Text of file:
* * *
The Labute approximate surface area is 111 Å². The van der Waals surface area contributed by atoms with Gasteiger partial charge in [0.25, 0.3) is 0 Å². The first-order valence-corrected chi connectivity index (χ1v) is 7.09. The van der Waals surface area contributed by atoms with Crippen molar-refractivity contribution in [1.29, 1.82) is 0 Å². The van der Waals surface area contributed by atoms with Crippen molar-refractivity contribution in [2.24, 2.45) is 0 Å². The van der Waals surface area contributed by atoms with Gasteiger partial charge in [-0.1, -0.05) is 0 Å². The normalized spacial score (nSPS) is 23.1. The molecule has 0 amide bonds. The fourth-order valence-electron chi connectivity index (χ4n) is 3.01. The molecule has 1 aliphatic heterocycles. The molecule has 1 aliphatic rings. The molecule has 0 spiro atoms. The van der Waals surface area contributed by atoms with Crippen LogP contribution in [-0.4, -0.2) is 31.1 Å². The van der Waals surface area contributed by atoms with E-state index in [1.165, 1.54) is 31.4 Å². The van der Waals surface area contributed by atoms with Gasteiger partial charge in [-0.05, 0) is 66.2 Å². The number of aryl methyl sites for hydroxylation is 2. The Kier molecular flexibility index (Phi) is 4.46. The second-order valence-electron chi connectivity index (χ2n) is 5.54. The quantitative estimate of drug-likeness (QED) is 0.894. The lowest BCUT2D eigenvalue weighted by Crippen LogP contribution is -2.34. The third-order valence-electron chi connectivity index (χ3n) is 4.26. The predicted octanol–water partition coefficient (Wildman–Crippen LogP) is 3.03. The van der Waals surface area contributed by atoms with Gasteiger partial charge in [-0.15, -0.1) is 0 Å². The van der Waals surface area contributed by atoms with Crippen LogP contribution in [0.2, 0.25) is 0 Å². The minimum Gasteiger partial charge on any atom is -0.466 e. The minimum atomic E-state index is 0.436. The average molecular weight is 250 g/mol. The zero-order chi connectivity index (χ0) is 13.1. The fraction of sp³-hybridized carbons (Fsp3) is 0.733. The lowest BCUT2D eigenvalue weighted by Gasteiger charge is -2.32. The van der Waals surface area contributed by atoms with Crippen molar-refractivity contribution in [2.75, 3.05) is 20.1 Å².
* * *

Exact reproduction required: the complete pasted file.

The Labute approximate surface area is 111 Å². The van der Waals surface area contributed by atoms with Gasteiger partial charge in [0.25, 0.3) is 0 Å². The first-order valence-corrected chi connectivity index (χ1v) is 7.09. The van der Waals surface area contributed by atoms with Crippen molar-refractivity contribution in [1.29, 1.82) is 0 Å². The van der Waals surface area contributed by atoms with Crippen molar-refractivity contribution in [2.24, 2.45) is 0 Å². The van der Waals surface area contributed by atoms with Gasteiger partial charge in [-0.1, -0.05) is 0 Å². The normalized spacial score (nSPS) is 23.1. The molecule has 0 amide bonds. The fourth-order valence-electron chi connectivity index (χ4n) is 3.01. The molecule has 1 aliphatic heterocycles. The molecule has 1 aliphatic rings. The molecule has 0 spiro atoms. The van der Waals surface area contributed by atoms with Crippen LogP contribution in [-0.4, -0.2) is 31.1 Å². The van der Waals surface area contributed by atoms with E-state index in [1.165, 1.54) is 31.4 Å². The van der Waals surface area contributed by atoms with Gasteiger partial charge in [-0.05, 0) is 66.2 Å². The number of aryl methyl sites for hydroxylation is 2. The Kier molecular flexibility index (Phi) is 4.46. The second-order valence-electron chi connectivity index (χ2n) is 5.54. The quantitative estimate of drug-likeness (QED) is 0.894. The lowest BCUT2D eigenvalue weighted by Crippen LogP contribution is -2.34. The third-order valence-electron chi connectivity index (χ3n) is 4.26. The predicted octanol–water partition coefficient (Wildman–Crippen LogP) is 3.03. The van der Waals surface area contributed by atoms with Gasteiger partial charge in [-0.15, -0.1) is 0 Å². The van der Waals surface area contributed by atoms with Crippen LogP contribution in [0.2, 0.25) is 0 Å². The minimum Gasteiger partial charge on any atom is -0.466 e. The minimum atomic E-state index is 0.436. The average molecular weight is 250 g/mol. The zero-order chi connectivity index (χ0) is 13.1. The fraction of sp³-hybridized carbons (Fsp3) is 0.733. The lowest BCUT2D eigenvalue weighted by Gasteiger charge is -2.32. The van der Waals surface area contributed by atoms with Crippen molar-refractivity contribution in [2.75, 3.05) is 20.1 Å².